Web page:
4. Signatures of shared within-species parallel divergence

There is some evidence of some parallelisms in the genetic adaptations to the Mesoamerican and Andean environments in common and lima beans (Figure 2). The landscape of genomic adaptation has remained largely unexplored in Phaseolus beans. Among the few other studies addressing this question, a panel of wild common bean sampled across the Andean and Mesoamerican ranges revealed that regardless the strength of the bottlenecks [39], the signatures of divergent adaptation are widespread along the genome and coincided with regions of elevated SNP density [31], frequent recombination, and high gene content [36]. However, these surveys have not explicitly addressed the colonization of the Andes by linages coming from Central America and the corresponding change in selection pressures associated with different altitudes, latitudes, and microenvironments. Topographically complex mountainous systems, such as the Andes, harbor an impressive heterogeneity of climates at a small scale [40, 41, 42, 43]. The ridges and valleys constitute physical barriers that limit dispersal and cause local variation in rainfall, resulting in genetic isolation and variation in habitats. Both processes have likely speeded up the evolution of high species diversity in this region [44, 45, 46, 47, 48]. Yet, the relative effects of geographic isolation [49, 50, 51], environmental variation at a small scale [52, 53, 54, 55, 56, 57, 58], and their potential interactions across genepools remain poorly understood in wild beans. Therefore, characterizing the genomic consequences associated with the colonization of heterogeneous environments may ultimately disclose further cases of genetic parallelism in the adaptation of beans.

The genomic consequences of multiple domestication events are also moderately recurrent as revealed by our survey. From the twelve regions putatively differentiated as the result of the domestication syndrome, only five (42%) appear in more than one comparison but none appears in all. Two peaks in chromosome Pv3 and Pv10 are repeated across three different comparisons of all five profiles of the domestication syndromes. At least the region in chromosome Pv3 has been reported to be involved in the vernalization pathway (i.e., Phvul.003G033400) as part of the Mesoamerican domestication of common bean [20]. Two other divergence peaks in chromosomes Pv8 and Pv11 are consistent across all three genomic profiles of the Mesoamerican domestication syndrome. The region in chromosome Pv8 is known for being related with the encoding of the nitrate reductase (i.e., Phvul.008G168000), a critical element for plant and seed growth, during the Mesoamerican domestication of common bean [20]. Also as part of this domestication event, the region in chromosome Pv8 is associated with increased plant size through the ubiquitin ligase degradation pathway (i.e., Phvul.011G213300) that controls flower and stem size [20]. More loosely, a peak at chromosome Pv2 in the Mesoamerican common bean domestication FST profile is recovered in the profiles of all three lima bean domestications. This region has been linked with the domestication syndrome of lima bean since it is involved in the regulation of seed germination (i.e., Phvul.002G033500) and leaf size (i.e., Phvul.002G041800) and is enriched by inflated linkage disequilibrium scores [21]. Although scattered, some of these few regions may reveal true parallelisms in the domestication syndromes, whereas others may still be constrained by genomic features.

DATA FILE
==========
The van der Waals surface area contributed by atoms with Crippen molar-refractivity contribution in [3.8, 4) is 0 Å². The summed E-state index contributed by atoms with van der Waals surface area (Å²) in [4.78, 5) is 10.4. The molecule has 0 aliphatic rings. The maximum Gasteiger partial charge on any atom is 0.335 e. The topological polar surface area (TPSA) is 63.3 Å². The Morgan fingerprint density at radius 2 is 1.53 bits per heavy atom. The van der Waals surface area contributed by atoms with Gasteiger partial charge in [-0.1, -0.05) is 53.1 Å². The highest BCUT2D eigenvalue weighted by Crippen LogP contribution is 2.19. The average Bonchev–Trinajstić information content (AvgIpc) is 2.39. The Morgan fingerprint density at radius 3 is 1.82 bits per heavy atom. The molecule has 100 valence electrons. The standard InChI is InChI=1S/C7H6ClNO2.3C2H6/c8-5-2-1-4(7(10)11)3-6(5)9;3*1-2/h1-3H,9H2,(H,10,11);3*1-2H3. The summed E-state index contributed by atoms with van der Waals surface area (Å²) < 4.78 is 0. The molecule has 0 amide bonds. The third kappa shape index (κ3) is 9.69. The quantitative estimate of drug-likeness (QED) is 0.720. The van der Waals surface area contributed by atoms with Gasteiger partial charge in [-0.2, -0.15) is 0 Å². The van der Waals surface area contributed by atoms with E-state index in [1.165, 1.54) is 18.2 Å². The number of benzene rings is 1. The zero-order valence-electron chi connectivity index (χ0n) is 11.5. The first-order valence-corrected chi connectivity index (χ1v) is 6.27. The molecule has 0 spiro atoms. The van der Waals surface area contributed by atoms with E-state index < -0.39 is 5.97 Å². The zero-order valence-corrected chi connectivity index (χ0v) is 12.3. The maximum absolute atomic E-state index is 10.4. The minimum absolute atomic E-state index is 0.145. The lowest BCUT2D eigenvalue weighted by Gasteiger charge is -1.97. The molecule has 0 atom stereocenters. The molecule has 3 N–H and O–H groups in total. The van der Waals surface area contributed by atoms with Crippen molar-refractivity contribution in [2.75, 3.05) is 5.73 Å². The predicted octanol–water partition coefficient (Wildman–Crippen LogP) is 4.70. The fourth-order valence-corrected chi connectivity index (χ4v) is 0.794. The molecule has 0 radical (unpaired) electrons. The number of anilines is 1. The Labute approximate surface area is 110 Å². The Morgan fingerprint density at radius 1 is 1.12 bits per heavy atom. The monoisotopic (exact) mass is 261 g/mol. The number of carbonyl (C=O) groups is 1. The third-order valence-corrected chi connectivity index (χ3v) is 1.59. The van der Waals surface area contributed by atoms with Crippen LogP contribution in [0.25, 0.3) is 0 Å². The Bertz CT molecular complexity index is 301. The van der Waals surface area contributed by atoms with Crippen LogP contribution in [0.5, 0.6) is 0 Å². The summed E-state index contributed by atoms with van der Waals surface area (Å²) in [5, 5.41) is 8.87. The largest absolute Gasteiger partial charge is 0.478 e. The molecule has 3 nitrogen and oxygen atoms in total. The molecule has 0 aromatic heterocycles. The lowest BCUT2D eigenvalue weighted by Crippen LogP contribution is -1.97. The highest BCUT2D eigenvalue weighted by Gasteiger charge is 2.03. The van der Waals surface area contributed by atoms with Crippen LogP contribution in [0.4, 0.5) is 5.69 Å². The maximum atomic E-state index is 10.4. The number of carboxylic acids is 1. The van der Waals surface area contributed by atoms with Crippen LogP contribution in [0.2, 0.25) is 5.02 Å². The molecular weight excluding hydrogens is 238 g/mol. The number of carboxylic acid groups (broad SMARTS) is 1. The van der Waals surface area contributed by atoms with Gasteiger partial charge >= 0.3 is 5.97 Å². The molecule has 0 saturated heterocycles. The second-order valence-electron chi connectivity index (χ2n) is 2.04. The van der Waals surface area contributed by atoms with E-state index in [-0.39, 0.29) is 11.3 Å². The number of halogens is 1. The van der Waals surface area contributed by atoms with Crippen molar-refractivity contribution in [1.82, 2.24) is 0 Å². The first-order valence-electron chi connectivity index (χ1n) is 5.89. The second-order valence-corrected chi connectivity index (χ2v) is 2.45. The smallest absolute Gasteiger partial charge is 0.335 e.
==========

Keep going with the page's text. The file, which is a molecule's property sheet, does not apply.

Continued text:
Also striking is the rarity of regions putatively involved in domestication and shared by several domestication events. This trend, mostly expected for quantitative traits with complex genetic architectures [59, 60, 61], had already been noticed for the common bean [20]—potentially applying for lima bean as well [21], and so does not necessarily speak for a prevalent role of drift. Since divergence in the lack of repeatability is a liable result of lineage sorting, caution must be undertaken while interpreting these signals. Singularities may result from different adaptive pressures across the Americas unique to each species, distinctive adaptation to the Mesoamerican microenvironments, dissimilar selection as part of each domestication event [22], equivalent selective forces acting on different genetic variants [6, 23], or genetic drift [5]. Discerning among these causes requires further genotyping in an extended panel specifically addressing each comparison. At least for the divergence peak at chromosome Pv7 in the wild-cultivated Mesoamerican common bean comparison, other drivers besides the domestication itself are an unlikely reason for divergence because a wide region in chromosome Pv7 region is known for being associated with increased seed weight (i.e., Phvul.007G094299-Phvul.007G.99700) during the Mesoamerican domestication of common bean [20], as well as with flowering regulation (i.e., Phvul.007G096500 and Phvul.007065600) as part of the domestication of lima bean [21] and both common bean genepools [20].


5. Take-home message